Bloemfontein - Mesaru - Roma, Lesotho
Last night's accommodation was probably the silliest to date - seven of us sleeping in horse blankets in a tent erected next to a swimming pool in a guesthouse garden. Pride of place inside the tent was a roaring fire to help us survive the bitterly cold Bloemfontein night.
Everybody is on the internet trying to rebook flights home. A couple of the Spain '82 lads, we are with, manage to get on the computer early doors, while most England in Bloemfontein are sleeping off their hangovers, and save themselves a couple of hundred quid in the process. One ways home, leaving in the next two days, soon increase in price from 4-500 pounds to 700 or more.
It is the first of the goodbyes as many of the lads set off for Joburg and Cape Town and the their flights home.
For those of us staying here the main emphasis is now tourism, not football: Blackburn is off to Harrismith; Camper Van Nick, Geordie Robin, Fabio and I are running to the hills...literally. We are off to the mountain kingdom of Lesotho where we can mentally recover from England's early exit and physically recover from the weeks of drinking excess in South Africa.
Leaving the scene of the crime - the Battle of Bloemfontein - behind us we head out east on to the N8, past the poor towns of Botshabelo and Thaba 'NNchu and on to the South Africa-Lesotho border.
It costs us 50 pence each to get the van into the country, while the visa is free. Immediately there is a strong sense of being in a completely different kind of country. The capital, Mesaru, is only a couple of kilometres inside the border. This is because the Kingdom of Lesotho once stretched well beyond its current borders before the Boers took much of its western territory. The huge tourist information office at the edge of the city centre is a brilliant point of reference for anybody travelling independently in Lesotho. They will put you right on the many amazing sights in this pocket-sized country as well as the numerous decent places there are to stay.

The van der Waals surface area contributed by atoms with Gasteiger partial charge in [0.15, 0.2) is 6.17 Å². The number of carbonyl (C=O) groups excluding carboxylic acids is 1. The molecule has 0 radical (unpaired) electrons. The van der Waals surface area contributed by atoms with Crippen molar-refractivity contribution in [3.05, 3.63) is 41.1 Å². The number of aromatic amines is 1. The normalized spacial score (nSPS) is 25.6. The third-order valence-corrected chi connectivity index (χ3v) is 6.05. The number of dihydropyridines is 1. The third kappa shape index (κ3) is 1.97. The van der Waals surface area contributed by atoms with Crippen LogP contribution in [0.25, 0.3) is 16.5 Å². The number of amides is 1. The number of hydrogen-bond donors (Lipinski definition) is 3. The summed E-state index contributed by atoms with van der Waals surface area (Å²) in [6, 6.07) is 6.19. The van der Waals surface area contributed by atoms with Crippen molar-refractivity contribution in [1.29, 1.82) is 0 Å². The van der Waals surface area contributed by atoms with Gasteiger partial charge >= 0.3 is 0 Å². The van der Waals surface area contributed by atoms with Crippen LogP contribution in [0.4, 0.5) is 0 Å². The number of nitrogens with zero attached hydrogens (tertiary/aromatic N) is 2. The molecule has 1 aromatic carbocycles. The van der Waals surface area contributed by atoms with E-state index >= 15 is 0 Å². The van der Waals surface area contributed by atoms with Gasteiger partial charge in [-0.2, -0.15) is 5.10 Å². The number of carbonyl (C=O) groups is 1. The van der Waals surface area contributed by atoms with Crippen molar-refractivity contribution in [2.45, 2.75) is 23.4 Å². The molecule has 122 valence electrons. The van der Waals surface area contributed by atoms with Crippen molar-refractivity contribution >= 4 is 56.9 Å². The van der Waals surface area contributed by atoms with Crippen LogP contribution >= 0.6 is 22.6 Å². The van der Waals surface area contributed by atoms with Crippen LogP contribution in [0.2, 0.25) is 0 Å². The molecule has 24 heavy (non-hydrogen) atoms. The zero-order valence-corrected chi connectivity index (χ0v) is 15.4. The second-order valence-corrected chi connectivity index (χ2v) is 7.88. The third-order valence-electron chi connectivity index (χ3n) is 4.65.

Home for the night for us is the Trading Post in Roma, 35 Kilometres south-east of the capital. First though we have to negotiate the world's silliest trafiic jam. A journey that should take us no longer than 30 minutes ends up taking two hours as the local powers that be have decided to send JCB diggers and two dozen workmen to dig up and tar the road at the height of the capital's rush hour. One lane in each direction becomes three lanes in one direction leaving the capital, then four lanes versus one oncoming. The eventual (rather predictable) result is total gridlock, with all present getting out of their cars to investigate, remonstrate, giggle and, in some instances, to have a fist fight with the workmen on the recently tarred road.
when we eventually reach the Trading Post a man with a shotgun in his right hand, dressed in a horse blanket and wearing an SAS-style ski mask opens the front gate and shows us to our two ensuite chalets. It is a very reasonable 150 Meloti a night each to stay here (13 quid) and there's coffee, live world cup football and a roaring fire awaiting us in the lounge of the main house. Bruno is soon asleep, while the three Englishmen still continue to debate the whys and why nots of England's early departure from the 2010 World Cup.